Institutional governance theory is used to explain voluntary corporate greenhouse gas (GHG) reporting in the context of a market governance system in the absence of climate change public policy. This paper seeks to hypothesise that GHG reporting is related to internal organisation systems, external privately promulgated guidance and EU ETS trading.
A two‐stage approach is used. The initial model examines whether firms' GHG disclosures are associated with internal organisation systems factors: environmental management systems (EMS), corporate governance quality and environmental management committees as well as external private guidance provided by the Global Reporting Initiative (GRI) and the Carbon Disclosure Project (CDP) for 187 ASX 300 firms. EU ETS trading is also included. Determinants of the extent and credibility of GHG disclosure is examined in the second stage where an index constructed from the GHG reporting standard “ISO 14064‐1” items for a sub‐sample of 80 disclosing firms as the dependent variable.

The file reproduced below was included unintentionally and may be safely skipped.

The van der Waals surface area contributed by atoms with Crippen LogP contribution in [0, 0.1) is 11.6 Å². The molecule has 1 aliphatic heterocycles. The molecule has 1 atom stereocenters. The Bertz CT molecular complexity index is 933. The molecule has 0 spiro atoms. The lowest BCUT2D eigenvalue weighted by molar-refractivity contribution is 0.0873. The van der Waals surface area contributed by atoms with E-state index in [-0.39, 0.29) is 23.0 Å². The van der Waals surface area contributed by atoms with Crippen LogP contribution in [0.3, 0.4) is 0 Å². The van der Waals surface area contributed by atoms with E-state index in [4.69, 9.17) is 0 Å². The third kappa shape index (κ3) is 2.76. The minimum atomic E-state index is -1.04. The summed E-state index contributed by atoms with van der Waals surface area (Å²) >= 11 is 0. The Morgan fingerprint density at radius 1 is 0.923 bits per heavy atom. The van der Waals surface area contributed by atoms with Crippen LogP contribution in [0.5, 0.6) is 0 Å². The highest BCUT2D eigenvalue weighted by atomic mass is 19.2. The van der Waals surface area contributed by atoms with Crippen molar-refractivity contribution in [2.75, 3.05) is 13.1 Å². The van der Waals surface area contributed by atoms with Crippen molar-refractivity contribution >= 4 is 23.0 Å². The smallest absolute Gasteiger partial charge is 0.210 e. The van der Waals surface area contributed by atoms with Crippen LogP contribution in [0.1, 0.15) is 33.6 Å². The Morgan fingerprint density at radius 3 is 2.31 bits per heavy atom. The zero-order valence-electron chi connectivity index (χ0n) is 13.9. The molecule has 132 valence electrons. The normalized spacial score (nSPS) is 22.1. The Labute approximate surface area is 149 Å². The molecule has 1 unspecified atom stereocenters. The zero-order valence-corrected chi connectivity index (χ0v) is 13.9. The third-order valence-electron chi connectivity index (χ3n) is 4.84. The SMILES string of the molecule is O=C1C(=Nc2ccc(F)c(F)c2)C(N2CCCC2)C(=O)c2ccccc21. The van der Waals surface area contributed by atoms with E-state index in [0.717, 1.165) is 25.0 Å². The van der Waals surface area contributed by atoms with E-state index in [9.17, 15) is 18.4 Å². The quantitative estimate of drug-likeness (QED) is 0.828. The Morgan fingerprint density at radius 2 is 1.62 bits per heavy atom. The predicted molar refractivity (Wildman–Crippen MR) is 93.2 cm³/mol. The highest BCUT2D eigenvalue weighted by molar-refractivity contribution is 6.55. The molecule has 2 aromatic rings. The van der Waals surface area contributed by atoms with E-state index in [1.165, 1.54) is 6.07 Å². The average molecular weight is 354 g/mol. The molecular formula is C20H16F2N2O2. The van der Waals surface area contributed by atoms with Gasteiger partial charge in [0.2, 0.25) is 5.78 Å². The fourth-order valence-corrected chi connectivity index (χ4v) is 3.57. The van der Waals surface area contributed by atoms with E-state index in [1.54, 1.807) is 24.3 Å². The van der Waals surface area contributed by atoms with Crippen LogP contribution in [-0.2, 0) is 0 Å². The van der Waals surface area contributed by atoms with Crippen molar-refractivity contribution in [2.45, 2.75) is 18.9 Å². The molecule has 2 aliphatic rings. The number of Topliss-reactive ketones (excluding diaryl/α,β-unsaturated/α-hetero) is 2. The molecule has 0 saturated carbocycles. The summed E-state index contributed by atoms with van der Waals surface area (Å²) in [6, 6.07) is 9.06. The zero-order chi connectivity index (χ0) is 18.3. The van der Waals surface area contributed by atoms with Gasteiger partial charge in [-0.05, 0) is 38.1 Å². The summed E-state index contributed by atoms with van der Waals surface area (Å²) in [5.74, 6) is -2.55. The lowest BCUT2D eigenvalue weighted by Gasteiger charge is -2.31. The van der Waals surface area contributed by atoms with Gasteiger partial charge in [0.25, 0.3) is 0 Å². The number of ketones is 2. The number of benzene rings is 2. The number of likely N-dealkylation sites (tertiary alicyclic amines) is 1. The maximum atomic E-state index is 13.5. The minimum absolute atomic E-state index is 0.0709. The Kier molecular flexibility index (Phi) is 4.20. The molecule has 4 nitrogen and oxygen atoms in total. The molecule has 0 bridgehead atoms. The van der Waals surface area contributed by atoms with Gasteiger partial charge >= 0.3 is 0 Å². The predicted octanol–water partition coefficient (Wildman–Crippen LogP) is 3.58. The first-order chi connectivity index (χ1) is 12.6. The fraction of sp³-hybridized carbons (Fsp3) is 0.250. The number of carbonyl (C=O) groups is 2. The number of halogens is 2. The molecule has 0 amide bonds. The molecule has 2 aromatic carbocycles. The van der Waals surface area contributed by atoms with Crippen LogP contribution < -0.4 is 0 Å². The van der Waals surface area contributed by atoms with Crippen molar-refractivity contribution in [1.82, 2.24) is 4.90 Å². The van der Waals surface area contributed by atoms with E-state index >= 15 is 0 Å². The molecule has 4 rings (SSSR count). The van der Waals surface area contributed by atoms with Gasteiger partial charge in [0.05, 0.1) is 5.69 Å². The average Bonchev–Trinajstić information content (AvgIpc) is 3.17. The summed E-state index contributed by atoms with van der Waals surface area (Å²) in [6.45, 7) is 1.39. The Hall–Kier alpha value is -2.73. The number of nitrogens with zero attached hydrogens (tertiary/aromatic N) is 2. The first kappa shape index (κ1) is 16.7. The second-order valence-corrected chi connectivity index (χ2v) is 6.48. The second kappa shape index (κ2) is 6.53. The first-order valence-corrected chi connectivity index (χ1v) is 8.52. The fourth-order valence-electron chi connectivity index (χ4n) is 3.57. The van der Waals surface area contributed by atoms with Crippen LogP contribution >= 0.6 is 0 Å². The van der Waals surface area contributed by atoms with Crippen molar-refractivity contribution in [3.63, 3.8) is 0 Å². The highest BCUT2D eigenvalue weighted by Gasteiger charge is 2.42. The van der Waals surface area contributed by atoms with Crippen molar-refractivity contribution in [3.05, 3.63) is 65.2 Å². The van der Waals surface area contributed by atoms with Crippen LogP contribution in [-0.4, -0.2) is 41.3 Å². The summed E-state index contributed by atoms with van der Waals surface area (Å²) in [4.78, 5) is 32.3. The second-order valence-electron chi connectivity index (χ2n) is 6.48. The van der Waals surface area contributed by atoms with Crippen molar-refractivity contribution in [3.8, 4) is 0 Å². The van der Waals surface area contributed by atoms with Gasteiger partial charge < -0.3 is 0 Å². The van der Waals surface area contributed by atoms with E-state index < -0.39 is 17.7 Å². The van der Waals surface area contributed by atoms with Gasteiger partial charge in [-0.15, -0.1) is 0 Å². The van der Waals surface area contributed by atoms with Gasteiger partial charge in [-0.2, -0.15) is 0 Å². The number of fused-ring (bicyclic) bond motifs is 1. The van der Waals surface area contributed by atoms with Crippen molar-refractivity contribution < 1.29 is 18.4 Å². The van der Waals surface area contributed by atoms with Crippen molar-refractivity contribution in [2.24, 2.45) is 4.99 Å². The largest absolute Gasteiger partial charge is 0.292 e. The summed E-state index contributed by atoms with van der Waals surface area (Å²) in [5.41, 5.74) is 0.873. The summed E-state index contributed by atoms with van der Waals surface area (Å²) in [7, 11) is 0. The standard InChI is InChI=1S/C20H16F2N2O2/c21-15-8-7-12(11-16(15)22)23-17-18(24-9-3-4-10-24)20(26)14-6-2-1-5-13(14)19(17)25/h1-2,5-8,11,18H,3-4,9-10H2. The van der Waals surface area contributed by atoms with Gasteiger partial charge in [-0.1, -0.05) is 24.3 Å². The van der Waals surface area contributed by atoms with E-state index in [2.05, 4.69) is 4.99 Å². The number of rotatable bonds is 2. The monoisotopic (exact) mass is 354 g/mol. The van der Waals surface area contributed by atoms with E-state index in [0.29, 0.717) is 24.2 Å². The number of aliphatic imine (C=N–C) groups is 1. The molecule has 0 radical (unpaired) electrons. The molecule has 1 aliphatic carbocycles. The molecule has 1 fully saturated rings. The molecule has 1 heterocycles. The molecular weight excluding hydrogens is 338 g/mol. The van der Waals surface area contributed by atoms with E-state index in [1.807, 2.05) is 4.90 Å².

Firms that voluntarily disclose GHGs have EMSs (uncertified and certified), higher corporate governance quality and publicly report to the CDP, tend to be large and in the energy and mining and industrial sectors. The credibility and extent of disclosures are related to the existence of a certified EMS, public reporting to the CDP, and use of the GRI. Firms that disclose more credible information are more likely to be large and in the energy and mining, industrial and services sectors.
The paper shows that some proactive but pragmatic Australian firms are disclosing their GHGs voluntarily for competitive advantage in the current market governance system in the absence of public policy.
Rankin, M., Windsor, C. and Wahyuni, D. (2011), "An investigation of voluntary corporate greenhouse gas emissions reporting in a market governance system: Australian evidence", Accounting, Auditing & Accountability Journal, Vol. 24 No. 8, pp. 1037-1070. https://doi.org/10.1108/09513571111184751
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